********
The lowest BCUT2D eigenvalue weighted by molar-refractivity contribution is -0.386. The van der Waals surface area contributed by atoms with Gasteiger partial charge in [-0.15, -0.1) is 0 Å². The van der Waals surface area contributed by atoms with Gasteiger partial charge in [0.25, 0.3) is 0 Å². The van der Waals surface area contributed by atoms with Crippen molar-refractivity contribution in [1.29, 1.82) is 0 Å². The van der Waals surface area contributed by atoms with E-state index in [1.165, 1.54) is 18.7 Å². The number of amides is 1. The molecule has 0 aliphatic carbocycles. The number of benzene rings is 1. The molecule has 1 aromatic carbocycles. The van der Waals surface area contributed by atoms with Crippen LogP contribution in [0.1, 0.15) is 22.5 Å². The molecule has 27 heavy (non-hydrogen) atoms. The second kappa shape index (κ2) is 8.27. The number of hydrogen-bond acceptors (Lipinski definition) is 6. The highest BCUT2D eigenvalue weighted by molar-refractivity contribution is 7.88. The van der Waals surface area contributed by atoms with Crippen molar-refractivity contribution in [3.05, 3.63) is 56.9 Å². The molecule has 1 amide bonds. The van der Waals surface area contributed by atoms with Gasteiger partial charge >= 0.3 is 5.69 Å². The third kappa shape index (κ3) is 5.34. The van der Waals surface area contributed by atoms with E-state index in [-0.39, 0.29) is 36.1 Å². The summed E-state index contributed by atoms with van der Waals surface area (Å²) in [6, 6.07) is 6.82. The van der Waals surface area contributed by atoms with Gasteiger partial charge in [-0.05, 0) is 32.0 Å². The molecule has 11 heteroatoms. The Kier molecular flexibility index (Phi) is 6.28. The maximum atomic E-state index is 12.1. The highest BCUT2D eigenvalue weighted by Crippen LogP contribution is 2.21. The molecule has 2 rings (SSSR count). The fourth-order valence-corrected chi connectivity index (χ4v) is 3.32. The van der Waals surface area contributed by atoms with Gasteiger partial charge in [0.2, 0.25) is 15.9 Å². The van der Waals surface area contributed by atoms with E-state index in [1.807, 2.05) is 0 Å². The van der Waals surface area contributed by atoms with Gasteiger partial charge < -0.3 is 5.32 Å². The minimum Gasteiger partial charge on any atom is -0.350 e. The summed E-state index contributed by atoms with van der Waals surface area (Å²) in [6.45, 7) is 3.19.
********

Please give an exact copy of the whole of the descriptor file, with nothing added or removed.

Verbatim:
The lowest BCUT2D eigenvalue weighted by molar-refractivity contribution is -0.386. The van der Waals surface area contributed by atoms with Gasteiger partial charge in [-0.15, -0.1) is 0 Å². The van der Waals surface area contributed by atoms with Gasteiger partial charge in [0.25, 0.3) is 0 Å². The van der Waals surface area contributed by atoms with Crippen molar-refractivity contribution in [1.29, 1.82) is 0 Å². The van der Waals surface area contributed by atoms with E-state index in [1.165, 1.54) is 18.7 Å². The number of amides is 1. The molecule has 0 aliphatic carbocycles. The number of benzene rings is 1. The molecule has 1 aromatic carbocycles. The van der Waals surface area contributed by atoms with Crippen LogP contribution in [0.1, 0.15) is 22.5 Å². The molecule has 27 heavy (non-hydrogen) atoms. The second kappa shape index (κ2) is 8.27. The number of hydrogen-bond acceptors (Lipinski definition) is 6. The highest BCUT2D eigenvalue weighted by molar-refractivity contribution is 7.88. The van der Waals surface area contributed by atoms with Crippen molar-refractivity contribution in [3.05, 3.63) is 56.9 Å². The molecule has 1 amide bonds. The van der Waals surface area contributed by atoms with Gasteiger partial charge >= 0.3 is 5.69 Å². The third kappa shape index (κ3) is 5.34. The van der Waals surface area contributed by atoms with E-state index in [-0.39, 0.29) is 36.1 Å². The summed E-state index contributed by atoms with van der Waals surface area (Å²) in [6, 6.07) is 6.82. The van der Waals surface area contributed by atoms with Gasteiger partial charge in [-0.05, 0) is 32.0 Å². The molecule has 11 heteroatoms. The Kier molecular flexibility index (Phi) is 6.28. The maximum atomic E-state index is 12.1. The highest BCUT2D eigenvalue weighted by Crippen LogP contribution is 2.21. The molecule has 2 rings (SSSR count). The fourth-order valence-corrected chi connectivity index (χ4v) is 3.32. The van der Waals surface area contributed by atoms with Gasteiger partial charge in [0.2, 0.25) is 15.9 Å². The van der Waals surface area contributed by atoms with E-state index in [1.807, 2.05) is 0 Å². The van der Waals surface area contributed by atoms with Gasteiger partial charge < -0.3 is 5.32 Å². The minimum Gasteiger partial charge on any atom is -0.350 e. The summed E-state index contributed by atoms with van der Waals surface area (Å²) in [6.45, 7) is 3.19.